The Road to Political Reform Based on Sortition: Guest Post by John Burnheim

Scrap attempts to reforming politics as a whole. From a practical point of view attempts to do so by legal constitutional change have no possibility of succeeding from a theoretical point of view, it is folly to assume that if we agree broadly about principle and are motivated to act we will reach a practical agreement. As soon as you analyse the range of possibilities that emerge once one envisages ways of putting all those abstract principles into practice, the more one runs into a host of incompatible proposals. Especially between rigorists who think that their proposal is the only acceptable way of achieving justice, freedom, people power or whatever, and those who insist on a fluid pragmatic approach. The fact is that up to a point both may be viable if only we could choose to follow a particular proposal consistently. But people will not, cannot, arrive at such an agreement if they start from first principles.

We must start from where we are and what precisely we are doing to achieve what we are supposed to be doing. So the first step is careful auditing. That makes clear failures of two sorts: first detecting various kinds of failure to face up to known and recognised needs and rules, and second to recognise ways in which actually following the recognised aims and procedures has effects that are unacceptable to some legitimate interests or preventing pursuit of possibilities. There are already many competent’s and well established bodies that carry out such auditing in the interest of these various public and private instrumentalities. But in both private and public instances they operate primarily in the interests of those who have power and the bodies that employ them rather than the public interest, traditionally to see that firms and other organisations do not suffer from internal fraud or suffer inefficiency. Even in the case of government agencies this often takes the form of defending activities that are contrary to the public interest or obfuscating what is being done.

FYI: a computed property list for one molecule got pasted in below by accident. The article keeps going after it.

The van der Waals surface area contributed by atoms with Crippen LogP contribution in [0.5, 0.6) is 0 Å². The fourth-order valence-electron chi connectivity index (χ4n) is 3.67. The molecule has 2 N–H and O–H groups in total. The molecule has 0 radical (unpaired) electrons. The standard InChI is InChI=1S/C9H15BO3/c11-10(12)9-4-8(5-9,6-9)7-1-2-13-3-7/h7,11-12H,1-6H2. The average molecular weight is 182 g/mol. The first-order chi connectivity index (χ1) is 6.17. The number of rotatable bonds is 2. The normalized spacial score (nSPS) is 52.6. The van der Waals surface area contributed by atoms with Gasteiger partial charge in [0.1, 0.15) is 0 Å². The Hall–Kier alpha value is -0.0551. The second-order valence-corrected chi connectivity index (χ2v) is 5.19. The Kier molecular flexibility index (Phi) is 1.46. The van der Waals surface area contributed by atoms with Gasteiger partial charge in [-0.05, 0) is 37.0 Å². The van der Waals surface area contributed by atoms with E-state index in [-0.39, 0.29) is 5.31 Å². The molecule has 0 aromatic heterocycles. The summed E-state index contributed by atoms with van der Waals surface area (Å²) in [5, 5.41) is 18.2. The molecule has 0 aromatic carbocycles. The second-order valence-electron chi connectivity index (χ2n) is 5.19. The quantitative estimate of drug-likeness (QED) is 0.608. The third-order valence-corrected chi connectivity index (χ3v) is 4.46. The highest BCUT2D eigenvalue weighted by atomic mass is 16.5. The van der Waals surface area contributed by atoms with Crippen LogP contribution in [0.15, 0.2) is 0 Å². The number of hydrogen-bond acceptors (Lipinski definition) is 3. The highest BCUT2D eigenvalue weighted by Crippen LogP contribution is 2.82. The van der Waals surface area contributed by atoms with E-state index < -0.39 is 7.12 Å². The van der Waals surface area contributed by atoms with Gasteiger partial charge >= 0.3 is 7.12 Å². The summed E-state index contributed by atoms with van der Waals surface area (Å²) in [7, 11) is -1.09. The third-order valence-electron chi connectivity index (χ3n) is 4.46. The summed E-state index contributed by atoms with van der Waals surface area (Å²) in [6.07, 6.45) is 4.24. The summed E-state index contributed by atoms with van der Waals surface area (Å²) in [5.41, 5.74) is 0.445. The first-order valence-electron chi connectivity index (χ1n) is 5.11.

So the scope and standards of organisations of all sorts, need to be audited. This task needs to be much more sensitive to the details, much more specific than current debate which is framed by party politics. My view is that while it’s no panacea, it is likely to be a very effective role for specialised committees of citizens chosen by sortition. I also think that sortition for very specialised tasks is the way forward for many public activities. Don’t concentrate on what juries can’t do, but on instances where they are likely to do something useful.

This entry was posted in Democracy, Philosophy, Political theory, Sortition and citizens’ juries. Bookmark the permalink.
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